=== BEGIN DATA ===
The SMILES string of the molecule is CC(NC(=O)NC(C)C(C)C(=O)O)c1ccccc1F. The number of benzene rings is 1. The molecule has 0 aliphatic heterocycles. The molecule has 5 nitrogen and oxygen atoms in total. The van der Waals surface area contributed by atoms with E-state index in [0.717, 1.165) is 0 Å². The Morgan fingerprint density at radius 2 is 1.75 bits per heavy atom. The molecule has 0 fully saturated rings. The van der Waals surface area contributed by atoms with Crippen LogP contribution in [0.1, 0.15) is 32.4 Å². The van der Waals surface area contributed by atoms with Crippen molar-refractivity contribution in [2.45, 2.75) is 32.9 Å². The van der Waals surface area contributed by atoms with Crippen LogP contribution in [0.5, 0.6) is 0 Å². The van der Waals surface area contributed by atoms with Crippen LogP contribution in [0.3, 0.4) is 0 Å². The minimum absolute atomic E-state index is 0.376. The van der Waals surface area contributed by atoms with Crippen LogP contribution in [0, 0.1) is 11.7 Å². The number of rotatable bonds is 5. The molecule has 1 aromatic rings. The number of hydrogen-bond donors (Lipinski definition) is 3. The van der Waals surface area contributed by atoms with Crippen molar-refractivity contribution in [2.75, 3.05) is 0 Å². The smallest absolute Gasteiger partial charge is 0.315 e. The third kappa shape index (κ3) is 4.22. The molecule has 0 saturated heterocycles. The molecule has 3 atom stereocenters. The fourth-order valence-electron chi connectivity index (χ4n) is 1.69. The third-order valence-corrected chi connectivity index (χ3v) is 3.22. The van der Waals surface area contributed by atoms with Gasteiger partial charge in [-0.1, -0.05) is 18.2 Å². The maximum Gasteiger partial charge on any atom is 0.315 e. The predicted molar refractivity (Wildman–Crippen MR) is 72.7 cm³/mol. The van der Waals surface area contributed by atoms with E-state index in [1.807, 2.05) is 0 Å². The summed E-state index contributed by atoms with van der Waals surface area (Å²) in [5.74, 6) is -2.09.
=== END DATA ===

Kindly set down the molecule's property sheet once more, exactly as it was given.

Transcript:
The SMILES string of the molecule is CC(NC(=O)NC(C)C(C)C(=O)O)c1ccccc1F. The number of benzene rings is 1. The molecule has 0 aliphatic heterocycles. The molecule has 5 nitrogen and oxygen atoms in total. The van der Waals surface area contributed by atoms with E-state index in [0.717, 1.165) is 0 Å². The Morgan fingerprint density at radius 2 is 1.75 bits per heavy atom. The molecule has 0 fully saturated rings. The van der Waals surface area contributed by atoms with Crippen LogP contribution in [0.1, 0.15) is 32.4 Å². The van der Waals surface area contributed by atoms with Crippen molar-refractivity contribution in [2.45, 2.75) is 32.9 Å². The van der Waals surface area contributed by atoms with Crippen LogP contribution in [0.5, 0.6) is 0 Å². The van der Waals surface area contributed by atoms with Crippen LogP contribution in [0.3, 0.4) is 0 Å². The minimum absolute atomic E-state index is 0.376. The van der Waals surface area contributed by atoms with Crippen LogP contribution in [0, 0.1) is 11.7 Å². The number of rotatable bonds is 5. The molecule has 1 aromatic rings. The number of hydrogen-bond donors (Lipinski definition) is 3. The van der Waals surface area contributed by atoms with Crippen molar-refractivity contribution in [2.75, 3.05) is 0 Å². The smallest absolute Gasteiger partial charge is 0.315 e. The third kappa shape index (κ3) is 4.22. The molecule has 0 saturated heterocycles. The molecule has 3 atom stereocenters. The fourth-order valence-electron chi connectivity index (χ4n) is 1.69. The third-order valence-corrected chi connectivity index (χ3v) is 3.22. The van der Waals surface area contributed by atoms with Gasteiger partial charge in [-0.1, -0.05) is 18.2 Å². The maximum Gasteiger partial charge on any atom is 0.315 e. The predicted molar refractivity (Wildman–Crippen MR) is 72.7 cm³/mol. The van der Waals surface area contributed by atoms with E-state index in [1.807, 2.05) is 0 Å². The summed E-state index contributed by atoms with van der Waals surface area (Å²) in [5.74, 6) is -2.09.